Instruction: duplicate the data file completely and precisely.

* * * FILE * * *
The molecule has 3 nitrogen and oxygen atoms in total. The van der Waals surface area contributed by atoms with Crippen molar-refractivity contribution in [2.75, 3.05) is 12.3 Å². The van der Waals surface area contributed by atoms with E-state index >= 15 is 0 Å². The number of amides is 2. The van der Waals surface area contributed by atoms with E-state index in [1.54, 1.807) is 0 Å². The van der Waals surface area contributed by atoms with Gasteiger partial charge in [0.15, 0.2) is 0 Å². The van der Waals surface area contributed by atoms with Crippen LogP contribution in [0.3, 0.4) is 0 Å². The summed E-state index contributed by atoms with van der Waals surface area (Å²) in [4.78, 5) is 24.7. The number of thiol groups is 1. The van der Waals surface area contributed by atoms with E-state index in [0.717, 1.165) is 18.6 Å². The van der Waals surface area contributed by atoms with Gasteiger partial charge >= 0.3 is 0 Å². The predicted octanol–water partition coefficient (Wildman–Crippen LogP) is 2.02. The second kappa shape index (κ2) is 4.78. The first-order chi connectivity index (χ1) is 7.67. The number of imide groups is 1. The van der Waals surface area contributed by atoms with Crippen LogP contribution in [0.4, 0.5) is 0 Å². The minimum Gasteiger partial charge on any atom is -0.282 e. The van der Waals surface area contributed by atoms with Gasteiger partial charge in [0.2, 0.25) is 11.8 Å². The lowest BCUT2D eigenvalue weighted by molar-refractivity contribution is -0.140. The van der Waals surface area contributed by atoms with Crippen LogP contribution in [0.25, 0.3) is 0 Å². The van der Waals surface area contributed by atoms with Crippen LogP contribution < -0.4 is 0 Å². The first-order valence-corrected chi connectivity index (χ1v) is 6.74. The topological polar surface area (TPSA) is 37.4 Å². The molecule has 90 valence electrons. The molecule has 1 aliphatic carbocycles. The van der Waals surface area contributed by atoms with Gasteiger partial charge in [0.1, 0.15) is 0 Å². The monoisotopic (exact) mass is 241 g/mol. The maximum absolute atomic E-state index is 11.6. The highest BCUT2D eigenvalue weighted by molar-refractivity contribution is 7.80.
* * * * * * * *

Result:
The molecule has 3 nitrogen and oxygen atoms in total. The van der Waals surface area contributed by atoms with Crippen molar-refractivity contribution in [2.75, 3.05) is 12.3 Å². The van der Waals surface area contributed by atoms with E-state index >= 15 is 0 Å². The number of amides is 2. The van der Waals surface area contributed by atoms with E-state index in [1.54, 1.807) is 0 Å². The van der Waals surface area contributed by atoms with Gasteiger partial charge in [0.15, 0.2) is 0 Å². The van der Waals surface area contributed by atoms with Crippen LogP contribution in [0.3, 0.4) is 0 Å². The summed E-state index contributed by atoms with van der Waals surface area (Å²) in [4.78, 5) is 24.7. The number of thiol groups is 1. The van der Waals surface area contributed by atoms with E-state index in [0.717, 1.165) is 18.6 Å². The van der Waals surface area contributed by atoms with Gasteiger partial charge >= 0.3 is 0 Å². The predicted octanol–water partition coefficient (Wildman–Crippen LogP) is 2.02. The second kappa shape index (κ2) is 4.78. The first-order chi connectivity index (χ1) is 7.67. The number of imide groups is 1. The van der Waals surface area contributed by atoms with Crippen LogP contribution in [0.4, 0.5) is 0 Å². The minimum Gasteiger partial charge on any atom is -0.282 e. The van der Waals surface area contributed by atoms with Gasteiger partial charge in [0.2, 0.25) is 11.8 Å². The lowest BCUT2D eigenvalue weighted by molar-refractivity contribution is -0.140. The van der Waals surface area contributed by atoms with Crippen LogP contribution in [0.25, 0.3) is 0 Å². The van der Waals surface area contributed by atoms with Crippen LogP contribution < -0.4 is 0 Å². The first-order valence-corrected chi connectivity index (χ1v) is 6.74. The topological polar surface area (TPSA) is 37.4 Å². The molecule has 90 valence electrons. The molecule has 1 aliphatic carbocycles. The van der Waals surface area contributed by atoms with Gasteiger partial charge in [0.1, 0.15) is 0 Å². The monoisotopic (exact) mass is 241 g/mol. The maximum absolute atomic E-state index is 11.6. The highest BCUT2D eigenvalue weighted by molar-refractivity contribution is 7.80.